Please enjoy this here vocabulary in which ye’ll find words submitted by many pirates o’er the years, an’ which comprise a loose piratical dictionary.
Ahoy – Hey!
Arrrr/Argh! – A phrase EVERY pirate says, usually to express displeasure, but often just out of habit and for no reason at all.
Avast – Stop!
Aye – Yes
Black spot – To be ‘placin’ the black spot’ be markin’ someone for death. It was usually a black dot on a piece of paper. It generally told you how long you had to live and was usually given to those who had gone against the code.
Blow the man down! – Shoot him.
Booty – treasure
Bounty – Reward or payment given in return for something.
Buccanneer – A pirate who be answerin’ to no man or blasted government.
By the Powers! – An exclamation, uttered by Long John Silver in Treasure Island!
Cat o’ nine tails – Whip for floggin’ mutineers
Corsair – A pirate who be makin’ his berth in the Med (That sea ‘tween Spain and Africa, aye!)
Cutlass – A short, heavy, single edged sword, once used mostly by sailors.
Davy Jones’ Locker – The bottom o’ the sea, where the souls of dead men lie
Doubloons – Pieces of gold
Dungbie – Rear-end
Fer – For
Fiddlers Green – The private heaven where pirates be goin’ when they die.
First Mate – The captain’s right hand man; he is the second highest officer on the ship
Flog – To, in front of a pack of his crewmates, beat a barechested member of crew in the back with a rod or whip as form of punishment.
Furner – A ship which be yer own, not one ye steal an’ plunder.
Gentlemen o’ fortune – A slightly more positive term fer pirates!
Gleemful – Good
Go on the account – To embark on a piratical cruise
Grog – A pirate’s favorite drink.
Grub – Food
Jack – A flag or a sailor
Jolly Roger – The skull and crossbones, the pirate flag!
Keelhaul – A truly vicious punishment where a scurvy dog be tied to a rope and dragged along the barnacle-encrusted bottom of a ship. They not be survivin’ this.
Landlubber – “Land-lover,” someone not used to life onboard a ship.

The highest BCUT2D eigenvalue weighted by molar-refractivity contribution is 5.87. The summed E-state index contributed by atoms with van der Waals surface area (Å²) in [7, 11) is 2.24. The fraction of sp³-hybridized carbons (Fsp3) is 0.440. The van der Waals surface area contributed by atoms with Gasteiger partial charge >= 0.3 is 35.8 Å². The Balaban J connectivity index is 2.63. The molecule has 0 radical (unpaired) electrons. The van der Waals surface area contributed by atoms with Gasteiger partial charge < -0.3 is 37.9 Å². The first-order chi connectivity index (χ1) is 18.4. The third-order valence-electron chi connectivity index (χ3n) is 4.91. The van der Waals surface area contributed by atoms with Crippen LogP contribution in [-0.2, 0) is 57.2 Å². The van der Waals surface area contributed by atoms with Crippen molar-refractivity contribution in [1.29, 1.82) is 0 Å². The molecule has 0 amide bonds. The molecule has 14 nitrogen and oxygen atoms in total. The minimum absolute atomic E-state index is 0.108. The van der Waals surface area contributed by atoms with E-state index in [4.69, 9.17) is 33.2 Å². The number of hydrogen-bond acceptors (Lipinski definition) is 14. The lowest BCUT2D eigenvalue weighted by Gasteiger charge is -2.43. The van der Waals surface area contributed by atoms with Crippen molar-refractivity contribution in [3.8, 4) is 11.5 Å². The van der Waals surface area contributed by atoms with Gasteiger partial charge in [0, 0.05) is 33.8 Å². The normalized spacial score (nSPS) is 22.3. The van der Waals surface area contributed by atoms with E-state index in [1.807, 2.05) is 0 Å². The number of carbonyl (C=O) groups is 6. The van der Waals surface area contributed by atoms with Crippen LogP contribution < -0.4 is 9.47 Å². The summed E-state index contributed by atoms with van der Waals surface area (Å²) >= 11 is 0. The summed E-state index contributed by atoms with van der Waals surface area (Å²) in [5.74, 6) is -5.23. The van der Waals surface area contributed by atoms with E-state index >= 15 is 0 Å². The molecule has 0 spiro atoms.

Lass – A woman.
Lily-livered – Faint o’ heart
Loaded to the Gunwales (pronounced gunnels) – drunk
Maroon – To leave stranded on a deserted island.; Sailors would leave disobedient shipmates on deserted islands, without any way of getting off
Matey – A shipmate or a friend.
Me hearty – A friend or shipmate.
Me – My
Mutiny – To rise against authority, particularly a naval or military power.
Pieces o’ eight – Pieces o’ silver which can be cut into eights to be givin’ small change.
Plunder – The act of raiding or robbery.
Poop Deck – The deck the furthest back on a ship; usually above the captain’s quarters; not meant as the “bathroom deck”.
Privateer – A pirate officially sanctioned by a national power
Quarter – The phrase quarter came from the idea of shelter; when quarter was given, it meant that mercy would be shown by the pirates. No quarter meant that no one would be spared. Quarter was usually given to someone who surrendered quickly or to a formidable foe.
Salty – Crude
Scallywag – A bad person. A scoundrel.
Scurvy dog! – A fine insult!
Sea Dog – Experienced Sailor
Seaworthy – Title given to a man or a ship, indicating the subject is capable of handling the sea.
Shiver me timbers! – An exclamation of surprise, to be shouted most loud.
Son of a Biscuit Eater – A derogatory term indicating a bastard son of a sailor
Spanish Main – In the 17th century, the Caribbean was called this. It is the mainland of Spanish America along the coast of South America. The Caribbean sea and adjacent waters especially at the time when the region was infested with pirates.
Sprogs – Raw, untrained recruits
Squadron – A group of ten or less warships
Squiffy – a buffoon
Swag – Stolen Loot
Swaggy – A scurvy cur’s ship what ye be intendin’ to loot!
Swashbucklin’ – Fightin’ and carousin’ on the high seas!
Sweet trade – The career of piracy
Swig – To Drink
Thar – The opposite of “here.”
To Go on Account – Phrase used by pirates to describe the act of turning towards piracy
Walk the plank – This one be bloody obvious.
Wench – A lady, although ye gents not be wantin’ to use this around a lady who be stronger than ye.
Walk the Plank – To walk the plank was when a prisoner was forced to walk off a piece of wood protruding out of the side of the ship into the water.
Wi’ a wannion – Wi’ a curse, or wi’ a vengeance. Boldly, loudly!
Ye – You
Yo-ho-ho – Pirate laughter